The question Kat (Aaron Jukabenko) needs to ask himself is, ‘Does he feel lucky?’ See, his gun holds six bullets and now it’s pointed at his own head by an unknown assailant, and he’s trying to remember if all six were fired over the last few hectic days, or if there’s one last rogue remaining in the chamber. It’s a compelling premise and the Burghart brothers deliver a tight neo-noir western that channels early Coens like Blood Simple, and Jeremy Saulnier‘s Blue Ruin. It’s brisk, stylish and has finely calibrated tonal balance that is equal parts gritty and comedic, with the strong sense that everything is at the mercy of a cosmic comedy of errors.

Jumping back three days, Kat takes his chance to escape from a chain gang after a bizarre accident involving some wild cougars. Scooping up a gun on the way he steals a police car and holes up at the home of an old associate to plan his next move. This is just the start of a relentless series of escapades that require the intervention of the pistol. As each bullet is used, a handy visual counts down the number left in the chamber. While Kat is trying to remember if any bullets are left, he’s also desperately trying to suss out who is stood behind him holding the pistol. After all, he has annoyed a heck of a lot of people recently.

There’s a real propulsive drive to Head Count. From the opening in media res, there’s rarely a directorial foot applied to the brake. It’s driven by a well-judged turn by Jukabenko that keeps Kat empathetic enough to be an anti-hero we’re happy to accompany on his numerous misadventures, and also just the right side of hapless. He’s resourceful enough to get himself out of practically any scrape, but he’s incapable of avoiding the next farcical mess in which he finds himself. When there is a moment to breathe, it’s only to flashback a little further to flesh out the character and provide context for the next chaotic scenes Kat shares with people like his ex-girlfriend Jo (an appealing, no-nonsense Melanie Zanetti) and a corrupt redneck cop played with mercurial zeal by Ryan Kwanten.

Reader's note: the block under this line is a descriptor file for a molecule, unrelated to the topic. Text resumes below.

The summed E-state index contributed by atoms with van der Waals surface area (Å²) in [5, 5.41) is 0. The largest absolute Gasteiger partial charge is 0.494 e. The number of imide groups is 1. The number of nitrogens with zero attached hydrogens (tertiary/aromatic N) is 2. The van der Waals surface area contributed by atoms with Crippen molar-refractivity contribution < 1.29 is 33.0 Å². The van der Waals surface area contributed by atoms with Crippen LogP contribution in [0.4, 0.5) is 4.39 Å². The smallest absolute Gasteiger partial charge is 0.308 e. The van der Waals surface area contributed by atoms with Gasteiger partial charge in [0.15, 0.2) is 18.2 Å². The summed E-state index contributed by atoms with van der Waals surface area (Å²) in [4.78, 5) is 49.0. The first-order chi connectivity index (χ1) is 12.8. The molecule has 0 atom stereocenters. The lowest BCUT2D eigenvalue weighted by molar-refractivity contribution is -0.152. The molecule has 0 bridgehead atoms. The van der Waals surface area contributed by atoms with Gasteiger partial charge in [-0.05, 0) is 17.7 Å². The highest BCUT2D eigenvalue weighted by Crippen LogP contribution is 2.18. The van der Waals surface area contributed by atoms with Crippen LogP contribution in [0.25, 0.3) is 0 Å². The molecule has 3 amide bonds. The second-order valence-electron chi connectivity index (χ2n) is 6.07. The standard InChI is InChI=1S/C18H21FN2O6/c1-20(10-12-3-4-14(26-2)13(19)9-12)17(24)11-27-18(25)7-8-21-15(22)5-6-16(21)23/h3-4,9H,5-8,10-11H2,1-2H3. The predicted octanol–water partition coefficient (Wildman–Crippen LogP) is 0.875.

Too many of those influenced by the Coen brothers forget the dark humour they brought to their films. The Burgharts’ really understand that feeling of an uncaring universe ready to jam a stick in the spokes of the best laid plans, and that there is unlimited potential for comedy when it’s aimed at the frying-pan-to-fire opportunism of a small-time crook. The Burgharts stuff their narrative with ridiculous situations that are as tense as they are hilarious. It’s a surface-level examination of distilled stress, like a more tonally benign version of the Safdies’ Good Time, and the ultimate reveal is a little unconvincing, but there really isn’t a wasted second. The production design is great, from neon-soaked dive bars, to a weirdly cosy weapons den with hundreds of pictures of Jesus dotting the walls, and cinematographer Christopher Commons keeps things pleasantly dark, but never dingy. It’s an excellent, stripped-back thriller with an execution that largely lives up to its intriguing setup.

Available on digital platforms from Mon 19 Feb 2024